Deep snow in California mountains offers hope in drought

California’s Department of Water Resources gauges the snowpack in the Sierra Nevada mountains through manual surveys, such as this one in late December 2004. (Paul Hames photo, copyright California Department of Water Resources)

Reuters — A cold, wet start to California’s winter has dumped nearly five feet of snow in the Sierra Nevada mountains, state water experts said Wednesday, fuelling hope that 2016 will bring enough precipitation to help offset four years of drought.

Snow surveyors headed to the mountains in Phillips near Lake Tahoe on Wednesday for the first manual check of the state’s snowpack this winter, dipping a long measuring pole into a snow-covered meadow at seven different points to see how deep the white stuff was.

“There’s hope that we will have much more than we had last year,” said Frank Gehrke, chief of the California Cooperative Snow Surveys Program.

His measurements confirmed data gathered earlier in the month by electronic snow sensors showing that the snowpack, which provides a third of the state’s water when it melts in the spring, was above normal for the first time in three years.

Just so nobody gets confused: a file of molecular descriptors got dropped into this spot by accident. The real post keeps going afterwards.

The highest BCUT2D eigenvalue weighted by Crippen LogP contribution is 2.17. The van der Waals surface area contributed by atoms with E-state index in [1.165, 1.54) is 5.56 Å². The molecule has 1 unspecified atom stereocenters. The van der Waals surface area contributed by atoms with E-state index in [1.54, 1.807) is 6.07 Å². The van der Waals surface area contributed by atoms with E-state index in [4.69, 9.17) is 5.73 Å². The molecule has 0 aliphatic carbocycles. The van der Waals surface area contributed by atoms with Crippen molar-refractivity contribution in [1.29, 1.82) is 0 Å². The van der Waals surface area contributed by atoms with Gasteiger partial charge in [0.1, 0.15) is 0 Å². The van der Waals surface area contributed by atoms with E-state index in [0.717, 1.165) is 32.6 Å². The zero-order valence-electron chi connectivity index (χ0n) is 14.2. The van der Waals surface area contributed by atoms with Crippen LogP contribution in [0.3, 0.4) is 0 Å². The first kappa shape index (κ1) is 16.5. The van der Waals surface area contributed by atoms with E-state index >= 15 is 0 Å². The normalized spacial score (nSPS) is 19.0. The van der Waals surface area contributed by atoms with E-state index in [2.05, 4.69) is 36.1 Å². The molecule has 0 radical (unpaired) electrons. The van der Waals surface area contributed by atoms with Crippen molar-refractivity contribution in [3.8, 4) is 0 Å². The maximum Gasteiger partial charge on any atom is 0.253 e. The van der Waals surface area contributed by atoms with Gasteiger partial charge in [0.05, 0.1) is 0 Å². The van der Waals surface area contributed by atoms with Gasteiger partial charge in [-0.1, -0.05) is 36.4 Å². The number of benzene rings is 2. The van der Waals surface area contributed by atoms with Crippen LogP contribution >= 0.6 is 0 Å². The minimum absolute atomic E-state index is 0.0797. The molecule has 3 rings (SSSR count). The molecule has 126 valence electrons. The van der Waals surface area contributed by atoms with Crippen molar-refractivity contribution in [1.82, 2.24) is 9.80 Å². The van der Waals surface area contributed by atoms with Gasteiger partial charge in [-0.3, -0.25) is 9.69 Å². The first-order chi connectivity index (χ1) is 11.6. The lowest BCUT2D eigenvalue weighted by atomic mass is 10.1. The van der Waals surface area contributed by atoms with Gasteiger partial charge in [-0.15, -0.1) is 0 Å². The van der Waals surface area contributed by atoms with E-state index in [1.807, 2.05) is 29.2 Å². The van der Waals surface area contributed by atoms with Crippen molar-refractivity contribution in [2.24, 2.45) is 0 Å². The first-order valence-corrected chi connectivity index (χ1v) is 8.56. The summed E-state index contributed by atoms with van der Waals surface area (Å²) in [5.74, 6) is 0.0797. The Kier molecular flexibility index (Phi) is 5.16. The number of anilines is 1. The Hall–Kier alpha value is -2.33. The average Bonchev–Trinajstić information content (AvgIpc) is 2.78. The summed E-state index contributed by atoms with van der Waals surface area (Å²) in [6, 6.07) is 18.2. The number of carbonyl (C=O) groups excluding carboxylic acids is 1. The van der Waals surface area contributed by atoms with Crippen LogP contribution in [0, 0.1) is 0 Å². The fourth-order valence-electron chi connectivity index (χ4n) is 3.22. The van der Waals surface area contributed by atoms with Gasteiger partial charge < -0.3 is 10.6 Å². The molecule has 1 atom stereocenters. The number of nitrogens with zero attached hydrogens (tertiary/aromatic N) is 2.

At the Phillips Station monitoring site, snow was 54.7 inches deep on Wednesday, or about 136 per cent of average. At nearby Lyons Creek, snow was 58 inches deep, or 120 per cent of average.

Statewide, electronic monitors showed that the water content of snow in the mountains was at 105 per cent of normal, above average for the first time since 2012.

By comparison, the snowpack was just 20 per cent of normal on Dec. 30, 2013, and 50 percent of normal on Dec. 30, 2014.

California is in its fourth year of crushing drought that has killed millions of trees and in 2015 alone cost the state’s agricultural economy US$1.84 billion and 10,100 jobs, according to the University of California, Davis.

The El Nino weather and oceanic phenomenon, characterized by a warming of the Pacific Ocean that often brings precipitation to California, may help ease the drought over the next few months, but experts caution that the state’s woes are far from over.

A warm winter could cause snow in the mountains to melt too soon, leading to a shortage of water in the state’s dry spring and summer.

So far, the snow has stuck, prompting ski resorts to open early and sending thousands to the mountains, braving long lift lines and thronging parking lots even on a Wednesday.

“This year is so much better than last year,” said Duke Walton of Sacramento, who was at the Sierra-at-Tahoe ski resort with his family on Wednesday. “Last year, half the lifts were closed.”

Sharon Bernstein reports for Reuters from Sacramento.


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